Hiroko Yakushimaru was one of the biggest idols of the 1980s. After starring in Shinji Somai’s Sailor Suit and Machine Gun, she went on to become one of Kadokawa’s tentpole stars in vehicles such as Detective Story and Main Theme but she hit her artistic stride in 1984’s W’s Tragedy (Wの悲劇, W no Higeki) which earned her her first Blue Ribbon award for Best Actress. Inspired by the 1982 novel of the same name by Shizuko Natsuki (translated into English under the title Murder at Mt. Fuji), Sawai’s film radically diverges from its source material as the central murder mystery takes place on stage but eerily begins to mirror real life events.
Shizuka Mita (Hiroko Yakushimaru) is an aspiring young actress desperate to find her place in the spotlight. After spending the night with her teacher, she wanders home through a park and begins monologuing her life on the stage of an outdoor amphitheatre. Unbeknownst to her, a young man was sleeping on one of the rear benches and wakes up to applaud her performance. Despite her hostility towards him, Akio perseveres in getting Shizuka’s attention and the two eventually develop a tentative relationship.
Shizuka’s acting school offers its pupils the opportunity to star in a full scale production with established stars of the stage as part of their training and this year’s play is based on the recent novel, W’s Tragedy, which centres around a murder in an aristocratic family. Shikuza is desperate to win the leading role of Mako who claims to have murdered her grandfather after he tried to assault her. Losing out in the original auditions process but winning a small role which also comes with some backstage craft experience, Shizuka begins to lose heart. However, after building up a relationship with the star actress in the show, Shizuka is offered the opportunity to displace her rival through underhanded means but just how far is she willing to go for stardom and what will it all mean if and when she gets it?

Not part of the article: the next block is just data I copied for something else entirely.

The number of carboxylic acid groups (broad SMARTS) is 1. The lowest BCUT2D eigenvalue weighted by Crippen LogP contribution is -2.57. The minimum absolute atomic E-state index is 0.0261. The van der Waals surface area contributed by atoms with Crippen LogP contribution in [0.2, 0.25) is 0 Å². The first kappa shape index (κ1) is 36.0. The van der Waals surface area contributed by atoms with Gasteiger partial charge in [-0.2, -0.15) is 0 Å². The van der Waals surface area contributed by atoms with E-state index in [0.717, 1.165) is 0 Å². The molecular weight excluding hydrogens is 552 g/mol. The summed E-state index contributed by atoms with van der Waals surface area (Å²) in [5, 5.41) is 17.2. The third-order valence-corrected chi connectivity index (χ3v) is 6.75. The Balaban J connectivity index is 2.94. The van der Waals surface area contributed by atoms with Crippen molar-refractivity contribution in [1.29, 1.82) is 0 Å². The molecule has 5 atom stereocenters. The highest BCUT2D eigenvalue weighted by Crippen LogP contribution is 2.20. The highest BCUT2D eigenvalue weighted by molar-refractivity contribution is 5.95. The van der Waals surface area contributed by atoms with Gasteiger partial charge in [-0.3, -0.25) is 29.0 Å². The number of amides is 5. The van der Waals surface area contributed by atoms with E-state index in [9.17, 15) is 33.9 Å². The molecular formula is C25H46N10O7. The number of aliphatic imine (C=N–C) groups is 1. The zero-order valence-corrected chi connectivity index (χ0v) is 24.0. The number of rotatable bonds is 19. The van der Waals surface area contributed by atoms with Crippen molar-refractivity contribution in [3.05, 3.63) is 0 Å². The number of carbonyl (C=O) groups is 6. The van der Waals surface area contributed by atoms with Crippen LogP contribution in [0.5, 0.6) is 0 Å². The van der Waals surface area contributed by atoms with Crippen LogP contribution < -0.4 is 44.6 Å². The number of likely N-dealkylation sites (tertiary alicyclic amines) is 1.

Taking its cues from All About Eve, W’s Tragedy, reconfigured as a vehicle for Yakushimaru, becomes more about dualities as Shizuka effectively splits into two different “selves” – the young and innocent girl dreaming of a life on the stage, and the insecure, ambitious student willing to sacrifice anything to get there. Though clearly conflicted, Shizuka easily gives in to dubious suggestions that will earn her what she wants though not perhaps in the way that she wanted it. Her rival is shown to be a very competent actress who has also sacrificed parts of herself to attain the position that Shizuka so covets though it’s the older actress, Sho, who is the first to lament the fate of the displaced former leading lady even if she adopts a casualty of war ethos about the whole entrprise.
Shizuka gives the best performance of her life at a press conference held when she replaces the other actress in the show as she lies through her teeth to reinforce the fake story she and Sho have concocted together to their mutual benefit. Taking the brunt of a scandal just as Mako tries to take responsibility for a crime in the play, Shizuka becomes rather than performs an entirely different persona as she gives a heartfelt account of a passionate love affair with a married man that belongs to someone else entirely. Taken to task by Akio who doesn’t know the story is fake but has come to despise this manipulative side of the acting profession, Shizuka begins to wonder who she really is underneath all of the lies, scheming, and performance.
Though the directing style is generally straightforward and in keeping with Kadokawa’s mainstream idol movies of the time, Sawai adds in a few interesting flourishes which often pay homage to similarly themed Western movies such as an overtly All About Eve moment with Shizuoka taking to the stage and reciting the lead role when she thinks no one’s looking. A strange shot near the end takes place during the play but has been constructed entirely for our benefit as Shizuka looks at her reflection on a pane of glass. The audience would not be able to pick up on this ghostly effect of the two Shizukas – the stage persona and the shade of the innocent girl dreaming of the spotlight, but the effect itself is a perfect evocation of the ever present theme of duality.
Very much of its time and bearing most of the hallmarks of the classic Kadokawa idol movie, W’s Tragedy is, in many ways, the evocation of another era. However, it does provide a plum leading role for its star and an interesting meditation on the nature of acting as a profession as well as the double standards and hypocritical judgements inherent to the running of the entertainment industry. Though less explosive than the later Perfect Blue with which it shares a few common themes, W’s Tragedy provides another set of mirrors into the nature of stardom, identity, and the price of success.
Unsubbed trailer (look out for a brief cameo from the late Yukio Ninagawa):
And here’s a clip of Hiroko Yakushimaru singing the title song at her 30 year anniversary concert back in 2013: